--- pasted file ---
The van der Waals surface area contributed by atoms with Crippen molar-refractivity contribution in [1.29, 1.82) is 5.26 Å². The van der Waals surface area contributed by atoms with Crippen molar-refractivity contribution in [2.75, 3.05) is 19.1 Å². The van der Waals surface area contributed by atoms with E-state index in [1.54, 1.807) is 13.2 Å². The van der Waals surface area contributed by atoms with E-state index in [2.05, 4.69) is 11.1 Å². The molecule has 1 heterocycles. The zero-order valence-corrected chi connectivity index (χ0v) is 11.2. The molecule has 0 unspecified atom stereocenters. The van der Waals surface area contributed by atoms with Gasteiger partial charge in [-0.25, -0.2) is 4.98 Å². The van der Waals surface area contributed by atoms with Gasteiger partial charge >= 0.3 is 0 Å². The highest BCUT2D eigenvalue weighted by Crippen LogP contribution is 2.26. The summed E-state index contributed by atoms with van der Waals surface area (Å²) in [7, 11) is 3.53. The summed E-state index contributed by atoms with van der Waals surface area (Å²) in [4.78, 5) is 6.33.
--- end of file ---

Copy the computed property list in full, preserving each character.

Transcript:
The van der Waals surface area contributed by atoms with Crippen molar-refractivity contribution in [1.29, 1.82) is 5.26 Å². The van der Waals surface area contributed by atoms with Crippen molar-refractivity contribution in [2.75, 3.05) is 19.1 Å². The van der Waals surface area contributed by atoms with E-state index in [1.54, 1.807) is 13.2 Å². The van der Waals surface area contributed by atoms with E-state index in [2.05, 4.69) is 11.1 Å². The molecule has 1 heterocycles. The zero-order valence-corrected chi connectivity index (χ0v) is 11.2. The molecule has 0 unspecified atom stereocenters. The van der Waals surface area contributed by atoms with Gasteiger partial charge in [-0.25, -0.2) is 4.98 Å². The van der Waals surface area contributed by atoms with Gasteiger partial charge >= 0.3 is 0 Å². The highest BCUT2D eigenvalue weighted by Crippen LogP contribution is 2.26. The summed E-state index contributed by atoms with van der Waals surface area (Å²) in [7, 11) is 3.53. The summed E-state index contributed by atoms with van der Waals surface area (Å²) in [4.78, 5) is 6.33.